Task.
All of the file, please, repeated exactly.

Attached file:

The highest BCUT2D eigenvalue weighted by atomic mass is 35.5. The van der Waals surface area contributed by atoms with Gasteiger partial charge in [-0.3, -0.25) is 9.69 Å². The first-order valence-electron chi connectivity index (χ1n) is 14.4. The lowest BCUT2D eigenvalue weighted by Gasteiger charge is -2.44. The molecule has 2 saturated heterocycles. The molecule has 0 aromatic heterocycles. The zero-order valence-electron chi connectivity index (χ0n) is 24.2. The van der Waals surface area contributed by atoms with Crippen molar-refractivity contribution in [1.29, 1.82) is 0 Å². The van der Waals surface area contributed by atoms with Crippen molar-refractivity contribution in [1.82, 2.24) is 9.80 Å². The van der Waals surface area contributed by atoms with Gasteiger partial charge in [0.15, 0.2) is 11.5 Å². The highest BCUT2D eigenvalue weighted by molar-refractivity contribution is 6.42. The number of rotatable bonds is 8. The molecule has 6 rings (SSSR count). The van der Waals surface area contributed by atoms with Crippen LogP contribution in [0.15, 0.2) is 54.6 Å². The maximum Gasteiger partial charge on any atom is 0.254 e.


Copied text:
The highest BCUT2D eigenvalue weighted by atomic mass is 35.5. The van der Waals surface area contributed by atoms with Gasteiger partial charge in [-0.3, -0.25) is 9.69 Å². The first-order valence-electron chi connectivity index (χ1n) is 14.4. The lowest BCUT2D eigenvalue weighted by Gasteiger charge is -2.44. The molecule has 2 saturated heterocycles. The molecule has 0 aromatic heterocycles. The zero-order valence-electron chi connectivity index (χ0n) is 24.2. The van der Waals surface area contributed by atoms with Crippen molar-refractivity contribution in [1.29, 1.82) is 0 Å². The van der Waals surface area contributed by atoms with Crippen molar-refractivity contribution in [1.82, 2.24) is 9.80 Å². The van der Waals surface area contributed by atoms with Gasteiger partial charge in [0.15, 0.2) is 11.5 Å². The highest BCUT2D eigenvalue weighted by molar-refractivity contribution is 6.42. The number of rotatable bonds is 8. The molecule has 6 rings (SSSR count). The van der Waals surface area contributed by atoms with Crippen LogP contribution in [0.15, 0.2) is 54.6 Å². The maximum Gasteiger partial charge on any atom is 0.254 e.